Brandan Kalmerton was 26 when he was killed on the job in 2010.
He had been repairing a drill head that had failed in a trench near U.S. 41 in Oshkosh. His family and friends suspected immediately that safety rules hadn’t been followed. They were right.
Federal safety regulators inspected the scene and filed a final report six months after the incident that cited four violations they called “serious.”
Kalmerton and one of his Northwest Cable Construction coworkers — Paul Tijan, 37, of Gale — were working in a trench more than 9 feet deep and 4½ feet wide. The safety “trench box” they were in — built to prevent cave-ins — was only 6 feet tall, leaving 3 feet unprotected.
Kalmerton and Tijan heard the wall of gravel and dirt shifting above them. In an instant, tons of earth crashed down, partially burying them both.
The weight crushed Kalmerton, breaking his ribs and fracturing his skull. The Oshkosh man died at the scene.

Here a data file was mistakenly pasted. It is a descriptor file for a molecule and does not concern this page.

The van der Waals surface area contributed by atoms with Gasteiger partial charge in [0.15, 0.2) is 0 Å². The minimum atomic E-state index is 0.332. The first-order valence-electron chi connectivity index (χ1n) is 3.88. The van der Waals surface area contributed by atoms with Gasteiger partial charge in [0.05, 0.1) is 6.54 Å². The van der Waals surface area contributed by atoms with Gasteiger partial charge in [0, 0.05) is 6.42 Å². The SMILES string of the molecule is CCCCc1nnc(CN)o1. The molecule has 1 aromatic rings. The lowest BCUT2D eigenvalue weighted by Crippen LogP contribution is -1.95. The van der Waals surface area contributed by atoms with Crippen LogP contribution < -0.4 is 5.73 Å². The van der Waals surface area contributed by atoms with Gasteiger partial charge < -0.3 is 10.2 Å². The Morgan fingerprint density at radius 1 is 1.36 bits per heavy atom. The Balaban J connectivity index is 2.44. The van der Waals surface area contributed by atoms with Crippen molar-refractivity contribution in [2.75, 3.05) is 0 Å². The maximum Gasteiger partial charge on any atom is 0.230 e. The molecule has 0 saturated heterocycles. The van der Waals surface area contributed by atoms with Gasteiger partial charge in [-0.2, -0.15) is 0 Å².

The Occupational Safety and Health Administration issued four fines totaling $13,200, but Northwest Cable promised to address safety problems and negotiated a deal to reduce the fines to $9,000.
The company’s experience is not unusual. The largest fine in a Gannett Wisconsin Media review of 240 workplace fatalities in Wisconsin over 11 years was a $117,000 payment by Lapham-Hickey Steel Corp. of Oshkosh in 2006, issued after a 28-year-old man was crushed by a 2,700-pound bundle of steel. The original fine of $217,000 was reduced through negotiations.
Even in the case of a death, Wisconsin law forbids employees’ families from suing employers for wrongful death. Their liability is limited to paying a death benefit and funeral costs.
That comes as a result of the deals cut in the landmark 1911 Wisconsin workers’ compensation law, the first in the nation, which provided unprecedented worker protection and rights but conceded the right to sue.
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